Wednesday, November 28, 2007

It's an 'Escalation' not a 'Surge' no matter how Bush and his MSM try to spin this

Don't fall in line and become a puppet of the Bush administration, allowing them to manipulate the truth and the way you resolve their talking points in your head. Using the term surge is disingenuous to the facts. A surge is meant to describe additional reinforcements for a short period of time with a pre-planned exit.

The Bush team needed a new way to sell their occupation of Iraq due to low polls for Republicans, Bush and the failing war.

Karl Rove’s MO, job #1, was figuring out the poll-tested term that had the best chance of selling Bush’s policies to the public and then job #2, making sure that term was the one everyone in the media used and honed in on over and over.

The manipulation is intentional. Previous deployments being referred to as an escalation, and now simply changing the talking points, using the term surge, when in fact they were doing nothing differently than they had done in prior deployments, escalating more troops into Iraq, for undefined long term deployment.

With any other combat deployment (in history), this same shift on the ground has always been referred to by the military as an escalation. Never has the term surge been used. The Bush administration had (and has) no set date for a pullout, only the status quo of 'no end in site', therefore this can't be technically referred to as a surge.

Other details:

In January 2007 Bush ordered 21,500 more troops into Iraq to join the 130,000 already on the ground. In March of 2007, a week after Bush ordered (another) 4700 troops deployed, an additional 2,500 to 3,000 more soldiers along with dozens of helicopters and gunships (requested by Gen Petraeus) were planned for deployment. This would bring the total escalation to approx 30,000 troops. The full deployment was spread out (actually beginning before the surge was even announced), with all additional troops to be on the ground in Iraq by May. Semantics here but sources who didn't want to be named at the Pentagon said that in actuality, this many troops would require large support teams added, which means we are looking at approx 50,000 - 78,000 that were being sent in. One surprising calculation the public isn't aware of is that the military plans for 20,000 additional personnel, for every 28,000 troops on the ground. This has to be an astonishing figure to the average Joe when looking at the numbers being thrown around.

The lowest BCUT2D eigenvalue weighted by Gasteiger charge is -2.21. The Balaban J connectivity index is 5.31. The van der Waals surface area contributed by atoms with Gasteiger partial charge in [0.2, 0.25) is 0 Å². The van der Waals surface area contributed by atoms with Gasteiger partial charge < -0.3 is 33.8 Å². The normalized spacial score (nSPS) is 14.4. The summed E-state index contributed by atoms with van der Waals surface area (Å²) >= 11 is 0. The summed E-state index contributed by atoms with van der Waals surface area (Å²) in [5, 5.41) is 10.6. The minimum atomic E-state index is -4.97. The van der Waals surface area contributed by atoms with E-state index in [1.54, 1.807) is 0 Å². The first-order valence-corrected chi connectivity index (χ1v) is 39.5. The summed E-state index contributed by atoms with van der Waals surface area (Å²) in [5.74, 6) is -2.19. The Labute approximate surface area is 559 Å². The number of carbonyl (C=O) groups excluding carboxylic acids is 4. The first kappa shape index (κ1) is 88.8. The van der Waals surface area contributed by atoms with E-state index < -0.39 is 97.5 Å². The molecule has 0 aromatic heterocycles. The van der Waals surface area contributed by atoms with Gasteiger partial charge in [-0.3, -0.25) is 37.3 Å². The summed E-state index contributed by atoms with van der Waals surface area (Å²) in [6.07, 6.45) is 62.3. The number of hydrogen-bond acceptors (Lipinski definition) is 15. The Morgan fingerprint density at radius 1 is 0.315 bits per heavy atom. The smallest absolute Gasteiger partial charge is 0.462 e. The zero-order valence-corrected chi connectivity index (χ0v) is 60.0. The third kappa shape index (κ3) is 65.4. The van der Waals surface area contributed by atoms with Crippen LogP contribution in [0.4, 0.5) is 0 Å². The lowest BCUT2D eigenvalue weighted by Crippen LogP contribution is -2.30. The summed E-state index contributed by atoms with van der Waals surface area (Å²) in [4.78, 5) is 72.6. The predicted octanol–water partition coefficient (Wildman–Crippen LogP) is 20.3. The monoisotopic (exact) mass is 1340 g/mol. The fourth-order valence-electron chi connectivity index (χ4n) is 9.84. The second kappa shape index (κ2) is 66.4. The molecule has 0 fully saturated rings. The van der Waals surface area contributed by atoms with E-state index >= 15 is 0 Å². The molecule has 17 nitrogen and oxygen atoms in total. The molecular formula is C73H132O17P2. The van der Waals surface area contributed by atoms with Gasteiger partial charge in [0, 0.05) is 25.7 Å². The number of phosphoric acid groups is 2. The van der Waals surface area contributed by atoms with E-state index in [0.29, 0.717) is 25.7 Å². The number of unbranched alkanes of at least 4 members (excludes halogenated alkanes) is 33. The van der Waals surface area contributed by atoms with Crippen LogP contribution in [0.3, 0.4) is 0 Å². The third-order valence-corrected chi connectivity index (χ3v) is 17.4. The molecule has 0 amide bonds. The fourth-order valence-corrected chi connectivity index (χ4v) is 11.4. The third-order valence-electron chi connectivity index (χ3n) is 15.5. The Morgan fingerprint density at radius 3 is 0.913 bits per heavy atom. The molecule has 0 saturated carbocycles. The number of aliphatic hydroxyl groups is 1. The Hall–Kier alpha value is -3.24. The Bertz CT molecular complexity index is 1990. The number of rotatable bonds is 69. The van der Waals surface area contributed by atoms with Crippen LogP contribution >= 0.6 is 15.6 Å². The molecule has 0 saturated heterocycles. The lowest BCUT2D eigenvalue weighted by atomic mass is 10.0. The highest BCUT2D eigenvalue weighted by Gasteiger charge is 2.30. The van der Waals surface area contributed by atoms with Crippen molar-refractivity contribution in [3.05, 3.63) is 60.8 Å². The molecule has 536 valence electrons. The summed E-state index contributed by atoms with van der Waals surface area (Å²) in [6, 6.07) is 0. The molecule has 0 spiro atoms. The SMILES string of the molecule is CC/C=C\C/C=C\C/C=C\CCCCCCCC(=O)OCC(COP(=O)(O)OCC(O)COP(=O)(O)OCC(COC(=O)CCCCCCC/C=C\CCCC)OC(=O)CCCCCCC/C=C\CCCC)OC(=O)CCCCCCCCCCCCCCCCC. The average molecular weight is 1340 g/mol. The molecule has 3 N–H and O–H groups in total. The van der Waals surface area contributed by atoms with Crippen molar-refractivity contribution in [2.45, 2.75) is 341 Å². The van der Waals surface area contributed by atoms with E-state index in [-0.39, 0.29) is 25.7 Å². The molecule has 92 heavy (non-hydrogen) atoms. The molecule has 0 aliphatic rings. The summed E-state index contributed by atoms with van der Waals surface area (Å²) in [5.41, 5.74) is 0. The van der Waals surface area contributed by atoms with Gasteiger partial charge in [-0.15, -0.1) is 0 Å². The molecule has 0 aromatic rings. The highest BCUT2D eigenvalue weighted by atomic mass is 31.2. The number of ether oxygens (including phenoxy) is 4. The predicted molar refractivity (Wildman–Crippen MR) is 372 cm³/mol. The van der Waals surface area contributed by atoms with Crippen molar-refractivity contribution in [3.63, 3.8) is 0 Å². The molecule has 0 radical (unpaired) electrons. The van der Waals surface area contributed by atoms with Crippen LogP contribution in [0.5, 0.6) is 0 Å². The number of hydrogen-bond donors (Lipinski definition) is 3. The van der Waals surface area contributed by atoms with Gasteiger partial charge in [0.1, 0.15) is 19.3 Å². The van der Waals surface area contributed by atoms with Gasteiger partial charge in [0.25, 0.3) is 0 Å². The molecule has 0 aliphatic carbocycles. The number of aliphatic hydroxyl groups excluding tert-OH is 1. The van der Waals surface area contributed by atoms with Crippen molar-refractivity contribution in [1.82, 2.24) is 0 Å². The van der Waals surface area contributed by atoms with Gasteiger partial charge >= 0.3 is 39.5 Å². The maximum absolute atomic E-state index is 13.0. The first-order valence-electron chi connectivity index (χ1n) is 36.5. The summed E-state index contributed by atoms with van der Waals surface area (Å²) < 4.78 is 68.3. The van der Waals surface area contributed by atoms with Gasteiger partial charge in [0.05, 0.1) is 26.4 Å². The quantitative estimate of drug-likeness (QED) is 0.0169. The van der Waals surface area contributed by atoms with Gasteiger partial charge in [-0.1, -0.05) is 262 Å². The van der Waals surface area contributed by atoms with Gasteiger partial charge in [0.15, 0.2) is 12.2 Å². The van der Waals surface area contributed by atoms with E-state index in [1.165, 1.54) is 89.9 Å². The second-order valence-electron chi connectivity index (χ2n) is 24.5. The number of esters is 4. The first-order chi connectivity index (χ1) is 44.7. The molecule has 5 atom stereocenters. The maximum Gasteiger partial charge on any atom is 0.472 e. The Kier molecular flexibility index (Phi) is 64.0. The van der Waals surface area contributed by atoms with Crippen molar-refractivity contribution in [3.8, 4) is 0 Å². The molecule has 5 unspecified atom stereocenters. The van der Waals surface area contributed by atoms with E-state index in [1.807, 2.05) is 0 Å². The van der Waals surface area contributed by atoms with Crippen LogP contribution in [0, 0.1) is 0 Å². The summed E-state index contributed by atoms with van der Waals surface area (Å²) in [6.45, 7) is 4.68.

In November 2006 the term escalation was used by the Pentagon to announce their plan of sending 4 more battalions to Iraq in early 2007. At that time, the AP reported a total of 3500 troops were the estimate the Pentagon wanted.

There was a surge of sorts... in the cost of this escalation. Originally $6 billion (approx) was the appraised (and appropriated) cost of the added troops but one week later there was a request for $2 billion more to be added to this budget. All of this, keep in mind, when they had no set date for pull out. As the budget for war was being fought over, it came down that in actuality, a 4 month deployment would cost $13 billion, well over what Bush's budget had stated the need for. A 12 month stint was estimated to be $27 billion (over normal operating costs).
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